The venture, announced Thursday on the final day of Tokyo’s Japan Content Showcase 2015, will invest in Japanese productions specifically aimed at overseas viewers.
Titles will be premiered on Crunchyroll’s video-on-demand (VoD) platform, a subscription and ad-supported service with over 700,000 monthly subscribers and 10 million monthly viewers, available in seven languages.
“We hope this will be a long term venture to invest in many future anime titles,” said Crunchyroll CEO Kun Gao.
The San Francisco-based company is part of Ellation, Peter Chernin’s and AT&T’s video venture.
Sumitomo’s media division businesses include Jupiter Telecommunications (J:COM), Japan’s largest cable TV provider.
Long the dominant player in anime video streaming, Crunchyroll has faced increasing competition recently, including from Daisuki, a VoD service operated by a consortium of six Japanese anime producers that launched in 2013.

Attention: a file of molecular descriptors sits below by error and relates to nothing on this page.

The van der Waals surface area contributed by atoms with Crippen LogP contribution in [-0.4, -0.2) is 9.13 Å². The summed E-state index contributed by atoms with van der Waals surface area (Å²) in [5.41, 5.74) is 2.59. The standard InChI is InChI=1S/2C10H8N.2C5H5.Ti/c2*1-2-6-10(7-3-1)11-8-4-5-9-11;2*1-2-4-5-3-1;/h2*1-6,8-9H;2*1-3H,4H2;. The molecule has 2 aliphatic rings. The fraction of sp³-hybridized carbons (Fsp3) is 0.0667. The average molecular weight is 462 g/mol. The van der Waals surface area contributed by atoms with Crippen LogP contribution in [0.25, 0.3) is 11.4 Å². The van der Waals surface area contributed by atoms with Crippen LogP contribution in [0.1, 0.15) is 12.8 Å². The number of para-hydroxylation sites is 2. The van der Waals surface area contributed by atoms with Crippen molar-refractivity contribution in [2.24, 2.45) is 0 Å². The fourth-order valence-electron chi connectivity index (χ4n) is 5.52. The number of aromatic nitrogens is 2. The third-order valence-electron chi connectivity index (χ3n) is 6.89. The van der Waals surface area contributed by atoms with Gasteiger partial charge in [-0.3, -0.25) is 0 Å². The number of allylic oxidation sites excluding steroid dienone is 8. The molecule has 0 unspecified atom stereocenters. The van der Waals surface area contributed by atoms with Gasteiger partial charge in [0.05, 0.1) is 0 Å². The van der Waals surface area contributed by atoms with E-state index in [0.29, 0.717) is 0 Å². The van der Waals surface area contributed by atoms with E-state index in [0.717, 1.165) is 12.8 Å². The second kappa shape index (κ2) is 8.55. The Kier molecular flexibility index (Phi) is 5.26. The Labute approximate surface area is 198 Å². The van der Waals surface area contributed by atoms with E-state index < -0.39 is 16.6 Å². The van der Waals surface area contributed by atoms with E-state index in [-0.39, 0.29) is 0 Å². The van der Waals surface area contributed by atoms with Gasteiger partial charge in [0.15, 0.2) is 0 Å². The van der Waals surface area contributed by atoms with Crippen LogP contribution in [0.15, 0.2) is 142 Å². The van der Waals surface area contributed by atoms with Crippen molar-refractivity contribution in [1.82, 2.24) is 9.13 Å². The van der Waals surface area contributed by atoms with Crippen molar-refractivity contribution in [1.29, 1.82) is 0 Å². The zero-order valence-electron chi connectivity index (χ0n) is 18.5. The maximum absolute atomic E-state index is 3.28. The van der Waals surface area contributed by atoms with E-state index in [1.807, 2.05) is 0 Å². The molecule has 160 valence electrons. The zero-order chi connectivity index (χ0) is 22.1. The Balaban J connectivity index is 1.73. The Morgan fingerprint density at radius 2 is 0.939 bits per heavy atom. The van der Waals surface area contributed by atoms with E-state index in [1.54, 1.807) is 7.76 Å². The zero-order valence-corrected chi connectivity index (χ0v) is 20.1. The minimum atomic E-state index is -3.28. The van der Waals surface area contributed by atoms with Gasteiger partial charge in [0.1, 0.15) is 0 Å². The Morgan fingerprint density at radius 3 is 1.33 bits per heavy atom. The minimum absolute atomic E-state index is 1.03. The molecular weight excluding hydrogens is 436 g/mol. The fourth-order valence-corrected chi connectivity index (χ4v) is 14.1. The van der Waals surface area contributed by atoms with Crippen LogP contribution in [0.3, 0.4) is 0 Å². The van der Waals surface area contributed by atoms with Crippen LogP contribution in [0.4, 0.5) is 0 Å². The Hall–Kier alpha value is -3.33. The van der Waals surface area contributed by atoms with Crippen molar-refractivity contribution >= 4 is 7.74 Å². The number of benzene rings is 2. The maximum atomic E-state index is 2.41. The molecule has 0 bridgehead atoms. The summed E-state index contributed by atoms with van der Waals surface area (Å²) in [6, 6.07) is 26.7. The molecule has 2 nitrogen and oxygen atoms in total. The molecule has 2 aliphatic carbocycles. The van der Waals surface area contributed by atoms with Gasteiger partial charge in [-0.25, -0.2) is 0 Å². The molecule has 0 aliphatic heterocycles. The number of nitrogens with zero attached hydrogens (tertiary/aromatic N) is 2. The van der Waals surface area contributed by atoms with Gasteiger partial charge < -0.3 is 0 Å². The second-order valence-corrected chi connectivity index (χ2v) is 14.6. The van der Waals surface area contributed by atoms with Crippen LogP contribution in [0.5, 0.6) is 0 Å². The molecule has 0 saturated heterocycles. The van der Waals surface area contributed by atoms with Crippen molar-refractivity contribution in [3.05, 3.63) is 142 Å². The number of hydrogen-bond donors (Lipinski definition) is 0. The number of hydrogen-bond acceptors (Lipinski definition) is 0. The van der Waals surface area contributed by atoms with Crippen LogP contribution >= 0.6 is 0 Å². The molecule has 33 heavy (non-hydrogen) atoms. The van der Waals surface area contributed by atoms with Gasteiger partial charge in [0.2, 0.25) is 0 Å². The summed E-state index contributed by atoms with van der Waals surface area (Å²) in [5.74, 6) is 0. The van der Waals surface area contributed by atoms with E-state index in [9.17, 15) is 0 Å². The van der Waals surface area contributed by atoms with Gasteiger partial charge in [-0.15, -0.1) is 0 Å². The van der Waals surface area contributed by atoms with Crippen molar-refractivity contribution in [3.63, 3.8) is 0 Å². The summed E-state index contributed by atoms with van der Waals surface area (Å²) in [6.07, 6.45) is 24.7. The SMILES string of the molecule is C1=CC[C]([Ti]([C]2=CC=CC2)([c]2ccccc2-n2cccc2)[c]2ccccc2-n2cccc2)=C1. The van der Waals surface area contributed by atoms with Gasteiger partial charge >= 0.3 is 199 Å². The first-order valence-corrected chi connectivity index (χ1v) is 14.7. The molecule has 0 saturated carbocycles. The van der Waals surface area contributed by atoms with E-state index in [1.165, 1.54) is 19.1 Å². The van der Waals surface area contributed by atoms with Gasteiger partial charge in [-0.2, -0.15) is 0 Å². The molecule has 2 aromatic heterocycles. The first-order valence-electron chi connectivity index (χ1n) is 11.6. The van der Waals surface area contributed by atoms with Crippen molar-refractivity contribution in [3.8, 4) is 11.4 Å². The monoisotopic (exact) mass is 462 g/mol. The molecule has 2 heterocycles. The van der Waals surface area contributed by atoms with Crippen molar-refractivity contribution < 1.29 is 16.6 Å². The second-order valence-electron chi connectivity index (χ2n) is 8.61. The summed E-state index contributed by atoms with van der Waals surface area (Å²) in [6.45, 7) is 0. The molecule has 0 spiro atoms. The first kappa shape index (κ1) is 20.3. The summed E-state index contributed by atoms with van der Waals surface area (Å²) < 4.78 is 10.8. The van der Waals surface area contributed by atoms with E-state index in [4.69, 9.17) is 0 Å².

Gao told Variety that the venture with Sumitomo would provide a boost to Japanese producers hungry for overseas viewers.
“Many creators want to bring their content to a more global audience, but they are unsure how to do this,” he said. “Crunchyroll has incredible access to data and analytics about the general tastes of audiences globally.”
The venture will also use Crunchyroll’s social media presence to nurture ties between Japanese producers and their international fans.
“With this partnership, the voice of worldwide anime fans can reach anime production studios directly through the Crunchyroll platform,” said Iehisa Nakamura, general manager of Sumitomo’s media division.